Special operations vehicles surround a Boeing Co. 787 Dreamliner jet parked at a gate at Logan International Airport in Boston on Jan. 8, 2013. Close

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Photographer: Bizuayehu Tesfaye/Bloomberg

Special operations vehicles surround a Boeing Co. 787 Dreamliner jet parked at a gate at Logan International Airport in Boston on Jan. 8, 2013.

United’s 787s

Dreamliners at Chicago-based United Airlines (UAL), the largest North American customer, “are operating normally,” said Christen David, a spokeswoman. “We have not experienced any issues with our batteries.”

Last year’s grounding only added to a history of setbacks for the Dreamliner, whose commercial debut in 2011 for Tokyo-based ANA was more than 3 1/2 years late because of production snags and other delays.

It’s the first jetliner built chiefly of composite materials rather than traditional aluminum. It also relies to a greater degree than other jets on electricity to run the plane’s systems, putting a spotlight on the lithium-ion batteries.

A JAL Dreamliner suffered a battery fire while parked at the Boston airport on Jan. 7, 2013. Nine days later, an ANA 787 pilot reported smoke while in flight over Japan, and inspections afterward found that the battery showed signs of charring.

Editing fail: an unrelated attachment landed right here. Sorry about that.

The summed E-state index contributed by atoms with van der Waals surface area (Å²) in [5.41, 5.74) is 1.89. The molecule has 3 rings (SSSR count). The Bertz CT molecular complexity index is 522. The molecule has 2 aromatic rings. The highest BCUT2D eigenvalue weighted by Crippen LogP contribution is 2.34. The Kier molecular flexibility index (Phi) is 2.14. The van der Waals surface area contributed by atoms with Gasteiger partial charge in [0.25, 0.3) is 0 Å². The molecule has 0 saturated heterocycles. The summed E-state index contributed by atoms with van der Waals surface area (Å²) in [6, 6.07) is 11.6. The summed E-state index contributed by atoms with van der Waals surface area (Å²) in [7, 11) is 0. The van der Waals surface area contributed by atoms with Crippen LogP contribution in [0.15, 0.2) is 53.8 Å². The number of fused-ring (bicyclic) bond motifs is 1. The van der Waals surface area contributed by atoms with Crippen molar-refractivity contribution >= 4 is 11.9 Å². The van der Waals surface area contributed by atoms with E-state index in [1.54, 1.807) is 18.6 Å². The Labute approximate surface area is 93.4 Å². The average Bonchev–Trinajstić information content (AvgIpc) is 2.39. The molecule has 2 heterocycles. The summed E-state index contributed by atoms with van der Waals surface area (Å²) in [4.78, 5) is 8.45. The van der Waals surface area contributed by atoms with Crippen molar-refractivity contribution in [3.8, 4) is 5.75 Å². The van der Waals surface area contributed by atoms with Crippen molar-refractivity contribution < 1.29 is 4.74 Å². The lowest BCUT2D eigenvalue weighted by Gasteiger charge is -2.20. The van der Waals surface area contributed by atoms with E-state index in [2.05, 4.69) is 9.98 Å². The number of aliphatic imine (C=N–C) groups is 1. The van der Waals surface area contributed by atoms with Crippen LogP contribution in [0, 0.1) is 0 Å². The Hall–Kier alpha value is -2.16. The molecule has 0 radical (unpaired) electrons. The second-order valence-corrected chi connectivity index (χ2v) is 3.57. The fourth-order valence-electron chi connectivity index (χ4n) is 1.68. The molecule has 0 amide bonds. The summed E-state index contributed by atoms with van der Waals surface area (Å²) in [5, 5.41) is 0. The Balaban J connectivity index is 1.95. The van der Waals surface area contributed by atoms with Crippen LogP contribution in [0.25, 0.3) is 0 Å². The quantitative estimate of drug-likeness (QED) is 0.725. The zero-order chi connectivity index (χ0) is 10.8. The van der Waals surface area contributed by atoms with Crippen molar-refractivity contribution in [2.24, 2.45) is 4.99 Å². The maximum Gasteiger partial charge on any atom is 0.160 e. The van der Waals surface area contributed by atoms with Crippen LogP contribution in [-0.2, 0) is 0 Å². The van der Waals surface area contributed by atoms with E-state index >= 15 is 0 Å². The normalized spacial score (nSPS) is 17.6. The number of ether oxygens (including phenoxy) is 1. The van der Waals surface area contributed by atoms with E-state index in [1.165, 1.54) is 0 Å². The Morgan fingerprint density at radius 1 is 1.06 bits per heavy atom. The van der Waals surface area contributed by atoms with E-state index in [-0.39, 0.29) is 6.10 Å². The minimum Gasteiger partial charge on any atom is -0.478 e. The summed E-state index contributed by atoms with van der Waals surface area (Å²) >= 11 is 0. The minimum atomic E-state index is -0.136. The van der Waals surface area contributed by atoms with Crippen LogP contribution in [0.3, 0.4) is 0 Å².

No Cause

No cause for the failures was ever determined because the battery cells were too badly damaged. GS Yuasa Corp. (6674), based in Kyoto, Japan, manufactures the batteries.

The battery-maker’s shares dropped 0.7 percent to 582 yen in Tokyo today, paring their gain in the past year to 73 percent. Japan Airlines gained 1.3 percent to 5,300 yen and ANA 0.9 percent to 225 yen.

Boeing’s battery fixes were designed to head off every possible way the batteries can fail, FAA Administrator Michael Huerta told Congress in February.

Japan Airlines will send the troubled battery to GS Yuasa today for further examination, Takaramoto said. The carrier has a fleet of 13 Dreamliners and 12 are working properly, he said.

ANA has 24 Dreamliners on its fleet and 23 are working fine, the carrier’s spokesman Ryosei Nomura said in a phone interview today. The airline has a “high degree of confidence” in the 787 battery fixes, Nomura said.

GS Yuasa, which was at the center of investigations last year, declined to comment on the matter, according to spokesman Tatsutoshi Kakishima.

Changes in the units included new components to minimize potential of a short circuit, insulation between cells to halt the spread of fire, and a new heat-resistant case and venting system. The battery enclosure was intended to ensure that fire can’t develop inside, while the voltage range of the batteries was also limited.

This week’s incident “provides another set of data that ultimately may help us find the root cause of this problem,” Tecop’s Weber said in a phone interview.

To contact the reporters on this story: Kiyotaka Matsuda in Tokyo at kmatsuda@bloomberg.net; Julie Johnsson in Chicago at jjohnsson@bloomberg.net

To contact the editors responsible for this story: Anand Krishnamoorthy at anandk@bloomberg.net; Ed Dufner at edufner@bloomberg.net